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next collectors item?

Discussion in 'Miscellaneous [BG]' started by michael, Mar 1, 2001.


  1. michael

    michael

    Mar 10, 2000
    Now that we're kicking ourselves for not snapping up every pre-CBS Fender for $250 a piece and sold our '70s SVTs, what are the next collectibles going to be? I wonder about Sadowskys. They hold their value so well now what happens when Sadowsky's time is up? Through the roof? How about amps?
     
  2. rickbass

    rickbass Supporting Member

    I wouldn't mind having an investment in original Stingrays and Steinbergers. They made an impact on music. (I saw a refinished `60 Precis yesterday, all original except for the tone pot, going for $2290). Good basses with Lane Poors might be good investments, since he seems to have gone off the radar again.

    The boutique basses, in general, don't seem to have any landmark effect and seem stay collectible only in "rare air" or in Japan. Of course, if they were owned by a famous artist, that's different.

    As for amps, that's a tough one. There are so many, many, available compared to "the olden days," it's hard to say any are significant. For instance, we know how much great music was made on a B-15 or a blackface Bassman. Maybe a Walter Woods, but those are pretty collectible right now, since it's easier to get an audience with the pope than to get in touch with him these days.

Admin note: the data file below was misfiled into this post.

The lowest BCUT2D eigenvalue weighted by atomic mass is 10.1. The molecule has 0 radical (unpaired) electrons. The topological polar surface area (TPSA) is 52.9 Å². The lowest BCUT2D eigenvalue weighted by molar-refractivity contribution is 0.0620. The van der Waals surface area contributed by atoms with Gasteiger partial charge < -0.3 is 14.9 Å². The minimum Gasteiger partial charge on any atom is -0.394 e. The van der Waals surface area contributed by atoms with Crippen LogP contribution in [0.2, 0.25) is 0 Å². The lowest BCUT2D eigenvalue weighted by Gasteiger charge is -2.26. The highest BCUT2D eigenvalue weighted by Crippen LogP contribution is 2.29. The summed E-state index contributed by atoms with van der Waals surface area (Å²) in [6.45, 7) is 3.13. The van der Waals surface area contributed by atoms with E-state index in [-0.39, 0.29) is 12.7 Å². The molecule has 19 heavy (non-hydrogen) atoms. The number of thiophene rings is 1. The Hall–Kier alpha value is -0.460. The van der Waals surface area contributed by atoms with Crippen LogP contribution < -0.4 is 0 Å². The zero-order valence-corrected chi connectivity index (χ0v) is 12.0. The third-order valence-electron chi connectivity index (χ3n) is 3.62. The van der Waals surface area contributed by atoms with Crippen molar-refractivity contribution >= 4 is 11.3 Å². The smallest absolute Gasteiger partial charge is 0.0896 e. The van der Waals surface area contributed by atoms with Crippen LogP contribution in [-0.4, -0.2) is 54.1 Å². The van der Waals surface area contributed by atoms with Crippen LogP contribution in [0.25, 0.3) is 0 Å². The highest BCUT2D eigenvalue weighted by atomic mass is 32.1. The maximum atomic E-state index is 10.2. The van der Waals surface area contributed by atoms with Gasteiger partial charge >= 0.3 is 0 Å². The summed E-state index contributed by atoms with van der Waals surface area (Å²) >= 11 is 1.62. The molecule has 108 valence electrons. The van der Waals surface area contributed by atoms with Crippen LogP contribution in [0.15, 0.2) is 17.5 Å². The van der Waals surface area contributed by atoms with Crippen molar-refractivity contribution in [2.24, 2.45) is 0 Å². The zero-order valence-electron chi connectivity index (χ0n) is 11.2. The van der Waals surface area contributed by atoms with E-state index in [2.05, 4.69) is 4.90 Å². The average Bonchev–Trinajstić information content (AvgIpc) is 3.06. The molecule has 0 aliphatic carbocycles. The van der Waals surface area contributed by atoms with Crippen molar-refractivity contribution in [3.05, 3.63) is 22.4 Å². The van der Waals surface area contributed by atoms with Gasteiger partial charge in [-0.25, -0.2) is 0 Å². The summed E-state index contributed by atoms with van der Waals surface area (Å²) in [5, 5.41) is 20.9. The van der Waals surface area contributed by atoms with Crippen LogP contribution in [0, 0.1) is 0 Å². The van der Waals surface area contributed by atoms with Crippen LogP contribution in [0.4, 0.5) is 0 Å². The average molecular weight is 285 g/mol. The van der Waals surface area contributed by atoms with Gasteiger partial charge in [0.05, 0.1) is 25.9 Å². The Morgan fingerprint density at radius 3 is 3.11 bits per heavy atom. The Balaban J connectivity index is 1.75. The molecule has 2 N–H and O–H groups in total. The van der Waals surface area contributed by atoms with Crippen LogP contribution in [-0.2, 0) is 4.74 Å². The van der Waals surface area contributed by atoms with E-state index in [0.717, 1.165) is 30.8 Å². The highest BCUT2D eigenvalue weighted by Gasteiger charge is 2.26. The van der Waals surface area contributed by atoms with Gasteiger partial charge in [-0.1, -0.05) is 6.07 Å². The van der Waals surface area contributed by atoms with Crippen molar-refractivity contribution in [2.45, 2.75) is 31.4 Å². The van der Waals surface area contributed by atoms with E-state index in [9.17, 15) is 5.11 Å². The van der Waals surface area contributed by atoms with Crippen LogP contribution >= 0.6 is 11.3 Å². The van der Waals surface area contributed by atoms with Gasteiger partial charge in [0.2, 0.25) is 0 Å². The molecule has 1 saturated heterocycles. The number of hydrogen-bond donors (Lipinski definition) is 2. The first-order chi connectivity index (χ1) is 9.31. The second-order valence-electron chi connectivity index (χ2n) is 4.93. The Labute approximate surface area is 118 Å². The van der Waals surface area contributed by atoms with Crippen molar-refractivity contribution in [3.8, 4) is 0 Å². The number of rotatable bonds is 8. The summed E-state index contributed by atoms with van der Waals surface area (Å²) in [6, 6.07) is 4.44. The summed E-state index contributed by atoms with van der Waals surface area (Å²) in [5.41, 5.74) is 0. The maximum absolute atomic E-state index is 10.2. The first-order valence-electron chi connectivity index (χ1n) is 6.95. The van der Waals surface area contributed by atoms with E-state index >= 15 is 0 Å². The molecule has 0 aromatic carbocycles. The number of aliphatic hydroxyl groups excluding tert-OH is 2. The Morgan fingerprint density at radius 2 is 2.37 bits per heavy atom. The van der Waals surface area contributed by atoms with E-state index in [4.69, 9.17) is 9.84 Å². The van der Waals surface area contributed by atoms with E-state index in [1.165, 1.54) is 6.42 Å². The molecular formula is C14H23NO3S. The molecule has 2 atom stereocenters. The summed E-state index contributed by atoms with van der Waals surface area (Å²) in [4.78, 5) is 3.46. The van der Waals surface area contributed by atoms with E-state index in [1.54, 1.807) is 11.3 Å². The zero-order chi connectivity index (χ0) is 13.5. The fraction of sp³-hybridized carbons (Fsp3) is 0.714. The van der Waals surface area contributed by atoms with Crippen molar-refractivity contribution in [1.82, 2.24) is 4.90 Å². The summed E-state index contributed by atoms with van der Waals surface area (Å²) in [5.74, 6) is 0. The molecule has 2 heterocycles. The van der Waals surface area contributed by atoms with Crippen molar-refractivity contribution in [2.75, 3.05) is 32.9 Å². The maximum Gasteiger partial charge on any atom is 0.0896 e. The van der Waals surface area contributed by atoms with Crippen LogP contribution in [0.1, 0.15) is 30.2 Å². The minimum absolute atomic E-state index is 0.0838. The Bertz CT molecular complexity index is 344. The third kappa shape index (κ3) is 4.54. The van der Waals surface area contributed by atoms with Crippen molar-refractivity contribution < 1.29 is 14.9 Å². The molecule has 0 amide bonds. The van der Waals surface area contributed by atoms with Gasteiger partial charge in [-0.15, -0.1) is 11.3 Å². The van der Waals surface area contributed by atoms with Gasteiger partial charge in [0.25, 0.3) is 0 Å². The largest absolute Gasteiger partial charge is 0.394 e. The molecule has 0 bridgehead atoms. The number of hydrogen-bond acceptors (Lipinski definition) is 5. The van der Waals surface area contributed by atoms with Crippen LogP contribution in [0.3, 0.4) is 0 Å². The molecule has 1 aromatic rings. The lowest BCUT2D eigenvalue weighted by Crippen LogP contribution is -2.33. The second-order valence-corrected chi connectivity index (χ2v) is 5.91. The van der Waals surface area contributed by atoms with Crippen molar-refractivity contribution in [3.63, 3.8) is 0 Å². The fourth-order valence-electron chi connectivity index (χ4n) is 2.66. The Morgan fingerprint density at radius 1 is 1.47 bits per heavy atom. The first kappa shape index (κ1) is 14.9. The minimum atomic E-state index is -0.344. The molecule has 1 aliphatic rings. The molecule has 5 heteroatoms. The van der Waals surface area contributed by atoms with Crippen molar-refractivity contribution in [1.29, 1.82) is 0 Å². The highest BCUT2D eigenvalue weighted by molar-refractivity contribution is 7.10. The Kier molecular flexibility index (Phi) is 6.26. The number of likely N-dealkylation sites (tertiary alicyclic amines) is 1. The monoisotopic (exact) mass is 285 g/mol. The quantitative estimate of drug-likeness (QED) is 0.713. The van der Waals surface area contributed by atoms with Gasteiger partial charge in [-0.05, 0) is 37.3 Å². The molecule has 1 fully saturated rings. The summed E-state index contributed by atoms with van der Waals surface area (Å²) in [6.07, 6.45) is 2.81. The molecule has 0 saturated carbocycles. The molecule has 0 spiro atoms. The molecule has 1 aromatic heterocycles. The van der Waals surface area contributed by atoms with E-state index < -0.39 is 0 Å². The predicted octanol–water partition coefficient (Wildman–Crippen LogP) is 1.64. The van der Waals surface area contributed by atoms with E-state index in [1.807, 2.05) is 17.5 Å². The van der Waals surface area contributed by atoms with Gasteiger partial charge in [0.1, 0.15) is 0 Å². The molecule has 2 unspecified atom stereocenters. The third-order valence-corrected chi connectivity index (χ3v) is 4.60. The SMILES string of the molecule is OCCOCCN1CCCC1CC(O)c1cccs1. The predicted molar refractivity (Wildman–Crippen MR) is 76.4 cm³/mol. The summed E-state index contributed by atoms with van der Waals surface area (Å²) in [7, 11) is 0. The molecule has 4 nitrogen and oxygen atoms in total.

Good questions you asked, michael. I pick up my old copies of Bass Player and guitar magazines and see all this gear and think, "Where the hell is all this stuff now?"
     
  3. Brad Johnson

    Brad Johnson Commercial User

    Mar 8, 2000
    Gaithersburg, Md
    Boom Bass Cabinets, DR strings
    If you can find 70's Fenders cheap, go for it. As much as some people don't like it, they're next in line for collectability after the 60's Fenders.

    High end 4 strings don't seem to hold their value very well. Alembics are only worth $$'s to original owners. Pre-Ernie Ball Stingrays still seem to be solid.

    Sometimes the reasons are hard to understand for collectibility. An early PRS is worth some serious bucks, G&L's are a dime a dozen. That's why I just buy basses I like to play;)
     
  4. Oysterman

    Oysterman

    Mar 30, 2000
    Sweden
    Talking about both basses and amps!?
    Uh... off to Miscellanious with ya. Shoo! Shoo! :D
     
  5. Deynn

    Deynn Moderator Emeritus

    Aug 9, 2000
    Iowa
    Just what is it that makes a "used" bass...become a collectable "vintage" one?
    It wasn't so very long ago....that you could find an EKO violin bass for a pittance. It was a mediocre
    bass, at best, and few people showed an interest in them.
    Then....a picture appeared in Bass Player magazine, of Les Claypool holding one. It seemed that overnight, the EKO tripled in price and people was scouring around trying to find one.
    Lately....people have begun to try and sell their EKOs at a profit, but the takers are few. Why? Perhaps because, to begin with, it just wasn't a very good bass.
    And then there are the baby boomers, who are trying to relive their past....and are buying those old "first basses"....(can you say Teisco?) at ridiculous, over-inflated prices.